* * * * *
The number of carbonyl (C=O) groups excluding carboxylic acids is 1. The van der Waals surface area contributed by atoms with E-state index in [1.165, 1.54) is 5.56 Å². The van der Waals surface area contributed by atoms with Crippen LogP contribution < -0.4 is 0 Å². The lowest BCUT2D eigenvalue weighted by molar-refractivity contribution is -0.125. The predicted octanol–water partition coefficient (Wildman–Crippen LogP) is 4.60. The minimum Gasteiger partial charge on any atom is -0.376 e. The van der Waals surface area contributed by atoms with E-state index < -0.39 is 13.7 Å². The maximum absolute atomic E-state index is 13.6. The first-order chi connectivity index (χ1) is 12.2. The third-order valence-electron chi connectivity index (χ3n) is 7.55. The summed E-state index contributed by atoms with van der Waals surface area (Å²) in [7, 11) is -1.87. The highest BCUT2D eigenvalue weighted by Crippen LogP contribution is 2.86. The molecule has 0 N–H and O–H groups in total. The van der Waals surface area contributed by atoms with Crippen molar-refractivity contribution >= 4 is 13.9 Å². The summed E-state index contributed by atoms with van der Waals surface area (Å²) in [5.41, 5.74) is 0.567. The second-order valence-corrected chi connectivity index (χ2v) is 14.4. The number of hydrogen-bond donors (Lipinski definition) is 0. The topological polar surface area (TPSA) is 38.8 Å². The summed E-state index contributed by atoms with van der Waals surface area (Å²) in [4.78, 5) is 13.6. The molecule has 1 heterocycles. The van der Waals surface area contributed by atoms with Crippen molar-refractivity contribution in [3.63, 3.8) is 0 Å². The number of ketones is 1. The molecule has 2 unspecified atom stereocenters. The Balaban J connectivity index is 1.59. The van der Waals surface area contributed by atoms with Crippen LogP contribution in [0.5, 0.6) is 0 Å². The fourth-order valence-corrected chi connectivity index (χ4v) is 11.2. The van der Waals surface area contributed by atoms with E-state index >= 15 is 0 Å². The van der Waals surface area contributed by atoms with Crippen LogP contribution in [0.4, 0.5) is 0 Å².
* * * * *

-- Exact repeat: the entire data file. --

The number of carbonyl (C=O) groups excluding carboxylic acids is 1. The van der Waals surface area contributed by atoms with E-state index in [1.165, 1.54) is 5.56 Å². The van der Waals surface area contributed by atoms with Crippen LogP contribution < -0.4 is 0 Å². The lowest BCUT2D eigenvalue weighted by molar-refractivity contribution is -0.125. The predicted octanol–water partition coefficient (Wildman–Crippen LogP) is 4.60. The minimum Gasteiger partial charge on any atom is -0.376 e. The van der Waals surface area contributed by atoms with E-state index < -0.39 is 13.7 Å². The maximum absolute atomic E-state index is 13.6. The first-order chi connectivity index (χ1) is 12.2. The third-order valence-electron chi connectivity index (χ3n) is 7.55. The summed E-state index contributed by atoms with van der Waals surface area (Å²) in [7, 11) is -1.87. The highest BCUT2D eigenvalue weighted by Crippen LogP contribution is 2.86. The molecule has 0 N–H and O–H groups in total. The van der Waals surface area contributed by atoms with Crippen molar-refractivity contribution >= 4 is 13.9 Å². The summed E-state index contributed by atoms with van der Waals surface area (Å²) in [5.41, 5.74) is 0.567. The second-order valence-corrected chi connectivity index (χ2v) is 14.4. The number of hydrogen-bond donors (Lipinski definition) is 0. The topological polar surface area (TPSA) is 38.8 Å². The summed E-state index contributed by atoms with van der Waals surface area (Å²) in [4.78, 5) is 13.6. The molecule has 1 heterocycles. The van der Waals surface area contributed by atoms with Crippen molar-refractivity contribution in [3.63, 3.8) is 0 Å². The number of ketones is 1. The molecule has 2 unspecified atom stereocenters. The Balaban J connectivity index is 1.59. The van der Waals surface area contributed by atoms with Crippen LogP contribution in [0.5, 0.6) is 0 Å². The fourth-order valence-corrected chi connectivity index (χ4v) is 11.2. The van der Waals surface area contributed by atoms with E-state index >= 15 is 0 Å². The van der Waals surface area contributed by atoms with Crippen LogP contribution in [0.4, 0.5) is 0 Å².